During a March 2018 snowstorm on a mountainside above Lake Tahoe, Alan McMahon entered into an undesirable, sudden and very one-sided transaction with the state of Nevada.
As the 61-yr-previous carpenter drove his purple ’seventy eight Chevrolet pickup up the Mt. Rose Highway in the direction of a job website above Incline Village, a person, high on methamphetamine, approached Alan from behind the wheel of a Nevada Division of Transportation snowplow.
The plow’s driver, forty four-yr-previous Eric Christiansen — a state employee — had also failed to put in tire chains on the brilliant yellow 1998 International snow plow. That made the task of controlling the plow on the snow-coated roads troublesome even for a sober individual — which Christiansen was not.
At about 6:30 a.m. close to the place County Club Drive intersects the freeway, Christiansen drove his 15.5-ton NDOT plow over the centerline and hit Alan nearly head-on.
The plow’s 14-foot steel blade buckled and compressed the front of the red Chevy. Alan is not entirely sure what happened in the next few seconds, but he believes the force of the impact shot the truck’s leaf springs through the floorboards and into his left foot, nearly tearing it off at the ankle.
In that moment, as the leaf springs made a bid for his foot, his involuntary transaction with the Silver State began.
Through the proxy of its high plow driver, Nevada laid claim to Alan’s left leg below the knee, his livelihood, his beloved red Chevy and life as he knew it for the previous 61 years.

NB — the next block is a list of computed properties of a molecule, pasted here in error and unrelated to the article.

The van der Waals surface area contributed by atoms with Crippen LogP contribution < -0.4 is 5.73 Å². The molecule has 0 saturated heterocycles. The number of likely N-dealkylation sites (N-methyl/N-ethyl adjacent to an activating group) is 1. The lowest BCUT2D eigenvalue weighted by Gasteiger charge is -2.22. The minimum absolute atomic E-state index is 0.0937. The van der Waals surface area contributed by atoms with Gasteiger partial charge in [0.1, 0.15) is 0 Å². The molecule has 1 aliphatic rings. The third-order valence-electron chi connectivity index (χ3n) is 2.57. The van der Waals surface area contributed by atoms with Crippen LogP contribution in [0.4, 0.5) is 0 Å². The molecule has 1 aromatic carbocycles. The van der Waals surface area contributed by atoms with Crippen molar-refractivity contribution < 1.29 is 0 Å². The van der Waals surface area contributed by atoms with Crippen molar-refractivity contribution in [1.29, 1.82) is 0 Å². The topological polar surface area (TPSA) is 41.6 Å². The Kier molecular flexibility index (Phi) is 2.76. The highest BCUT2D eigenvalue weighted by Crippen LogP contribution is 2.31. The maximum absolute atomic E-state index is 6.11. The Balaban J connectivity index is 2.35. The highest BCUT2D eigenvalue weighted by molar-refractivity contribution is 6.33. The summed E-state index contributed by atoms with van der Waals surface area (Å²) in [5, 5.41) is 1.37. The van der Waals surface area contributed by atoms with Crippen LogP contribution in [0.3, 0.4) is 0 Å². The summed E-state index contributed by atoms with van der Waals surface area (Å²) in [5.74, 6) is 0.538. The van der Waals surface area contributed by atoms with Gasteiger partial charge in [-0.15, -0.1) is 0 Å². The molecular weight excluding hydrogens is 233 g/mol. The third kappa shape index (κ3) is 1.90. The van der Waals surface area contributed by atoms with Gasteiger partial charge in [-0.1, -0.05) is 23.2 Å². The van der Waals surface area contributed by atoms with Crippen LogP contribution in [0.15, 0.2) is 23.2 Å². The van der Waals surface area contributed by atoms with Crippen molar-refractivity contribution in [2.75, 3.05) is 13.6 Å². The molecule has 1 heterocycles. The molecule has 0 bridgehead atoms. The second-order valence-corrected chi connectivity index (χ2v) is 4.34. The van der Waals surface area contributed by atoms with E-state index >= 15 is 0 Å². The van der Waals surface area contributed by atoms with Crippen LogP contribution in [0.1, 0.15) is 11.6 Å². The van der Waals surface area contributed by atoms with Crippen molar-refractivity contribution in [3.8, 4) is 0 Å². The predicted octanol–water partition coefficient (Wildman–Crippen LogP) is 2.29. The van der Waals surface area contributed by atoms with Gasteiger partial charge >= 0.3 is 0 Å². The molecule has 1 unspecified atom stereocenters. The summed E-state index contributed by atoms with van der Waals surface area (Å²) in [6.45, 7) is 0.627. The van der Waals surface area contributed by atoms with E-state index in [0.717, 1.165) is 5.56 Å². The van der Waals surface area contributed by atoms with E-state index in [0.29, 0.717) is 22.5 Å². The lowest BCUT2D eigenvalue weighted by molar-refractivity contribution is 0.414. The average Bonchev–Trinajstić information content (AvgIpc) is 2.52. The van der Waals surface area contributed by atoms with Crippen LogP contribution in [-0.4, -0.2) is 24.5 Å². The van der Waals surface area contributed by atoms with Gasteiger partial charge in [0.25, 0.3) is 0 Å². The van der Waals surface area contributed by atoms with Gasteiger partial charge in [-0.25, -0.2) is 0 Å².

The asking price for Alan’s limb and livelihood is still to be determined, though Washoe County District Court has already convicted Christiansen of felony DUI.
He faces up to 20 years in prison and will be sentenced in June.
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Alan will likely get no more than $100,000 per a Nevada law that limits how much the state can give citizens injured in state-liable incidents
If the crash would have happened just five miles down the road in California — where Alan lives and there is no cap — his injury would have likely fetched him seven-figures or more in damages, according to an attorney who helped the carpenter after he was maimed.
Since the crash happened in Nevada, which has one of the lowest caps on injury or death claims in the nation, Alan’s future is far bleaker.
“They cannot get away with this,” the now 62-year-old said, sitting in the living room of his modest Kings Beach home near the northern shore of Lake Tahoe. “I’m going to make it public for the rest of my life … I’m ruined and the state of Nevada is responsible.”
“I don’t care what the law says; they need to…